- The killing of Gen. Soleimani, considered the architect of Tehran’s spreading military influence in West Asia, marks a dramatic escalation in the regional shadow war between Iran and the U.S. and its allies, principally Israel and Saudi Arabia. At the outset, it appears as a reckless and unilateral act of provocation by the U.S. that could trigger another full-scale war in West Asia.
- The region is already struggling to cope with multiple conflicts and external interventions.
- Iran has in the past used its foreign proxies, and it might resort to the same in the present scenario. The latest escalation could trigger multiple attacks across the West Asia region, destabilising it further and causing heavy casualties. This could help the jihadist groups such as al-Qaeda and the IS regroup and re-emerge.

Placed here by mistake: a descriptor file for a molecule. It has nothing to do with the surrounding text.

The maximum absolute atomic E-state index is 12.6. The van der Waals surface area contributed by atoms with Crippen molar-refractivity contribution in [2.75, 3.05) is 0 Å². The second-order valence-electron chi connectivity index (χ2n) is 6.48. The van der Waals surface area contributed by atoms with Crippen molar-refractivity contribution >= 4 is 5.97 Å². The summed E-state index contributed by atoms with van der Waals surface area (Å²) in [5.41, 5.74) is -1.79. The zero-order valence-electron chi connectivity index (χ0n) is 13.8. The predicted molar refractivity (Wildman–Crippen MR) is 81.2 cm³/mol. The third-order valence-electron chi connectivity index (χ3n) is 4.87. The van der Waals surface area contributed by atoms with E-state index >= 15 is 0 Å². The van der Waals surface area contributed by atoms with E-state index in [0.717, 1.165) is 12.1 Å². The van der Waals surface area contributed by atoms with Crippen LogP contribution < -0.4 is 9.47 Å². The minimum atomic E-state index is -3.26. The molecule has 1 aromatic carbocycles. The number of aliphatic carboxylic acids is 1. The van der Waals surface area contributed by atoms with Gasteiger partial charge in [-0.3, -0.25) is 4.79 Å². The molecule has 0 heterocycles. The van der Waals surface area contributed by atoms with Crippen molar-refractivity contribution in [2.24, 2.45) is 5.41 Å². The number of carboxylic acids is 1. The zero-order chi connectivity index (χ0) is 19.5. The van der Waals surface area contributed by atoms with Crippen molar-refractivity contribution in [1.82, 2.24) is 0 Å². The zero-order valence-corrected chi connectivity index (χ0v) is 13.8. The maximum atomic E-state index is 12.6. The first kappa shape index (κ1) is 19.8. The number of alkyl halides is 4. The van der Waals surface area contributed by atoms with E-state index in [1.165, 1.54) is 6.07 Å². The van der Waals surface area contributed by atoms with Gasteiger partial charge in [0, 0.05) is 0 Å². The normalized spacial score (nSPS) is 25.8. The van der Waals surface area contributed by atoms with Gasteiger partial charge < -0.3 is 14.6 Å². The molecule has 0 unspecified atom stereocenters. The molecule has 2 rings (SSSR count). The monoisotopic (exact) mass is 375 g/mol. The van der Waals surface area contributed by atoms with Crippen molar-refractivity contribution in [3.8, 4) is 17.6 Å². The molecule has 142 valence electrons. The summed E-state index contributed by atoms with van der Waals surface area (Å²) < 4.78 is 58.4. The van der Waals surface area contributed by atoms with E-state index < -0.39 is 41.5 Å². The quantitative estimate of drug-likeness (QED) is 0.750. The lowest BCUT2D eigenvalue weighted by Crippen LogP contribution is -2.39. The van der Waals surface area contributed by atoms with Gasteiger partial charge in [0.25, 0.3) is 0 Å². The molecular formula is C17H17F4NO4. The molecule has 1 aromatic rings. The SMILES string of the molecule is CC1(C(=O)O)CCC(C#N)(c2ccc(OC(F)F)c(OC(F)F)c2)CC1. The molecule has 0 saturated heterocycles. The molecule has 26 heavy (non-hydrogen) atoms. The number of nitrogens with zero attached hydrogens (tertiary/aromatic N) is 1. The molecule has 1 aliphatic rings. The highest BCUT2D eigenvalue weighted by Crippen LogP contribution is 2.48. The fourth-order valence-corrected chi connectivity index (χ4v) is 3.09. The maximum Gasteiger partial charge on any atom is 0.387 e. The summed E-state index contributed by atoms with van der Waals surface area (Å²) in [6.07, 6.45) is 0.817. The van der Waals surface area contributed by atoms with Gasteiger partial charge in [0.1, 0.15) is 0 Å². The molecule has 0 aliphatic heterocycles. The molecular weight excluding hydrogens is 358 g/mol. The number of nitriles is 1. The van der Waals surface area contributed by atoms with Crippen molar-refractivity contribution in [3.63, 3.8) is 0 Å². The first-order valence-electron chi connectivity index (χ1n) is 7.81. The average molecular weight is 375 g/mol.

Worsen the situation in Iraq:
- Gen. Soleimani’s assassination in Baghdad is likely to worsen the already bad situation in Iraq. Iraq has been witnessing nearly three months of youth protests and is undergoing political chaos under a caretaker government. The undue foreign interference by both Iran and the U.S. would only complicate the matters more.
- The event is likely to re-polarise Iraqi society along sectarian lines and intensify the Iran-U.S. competition for influence in Iraq. The situation could turn more volatile providing a fertile ground for the growth of terrorist organizations. The popular Iraqi clamour for political reforms and transparency may be eclipsed by the demand for eviction of the U.S. presence itself.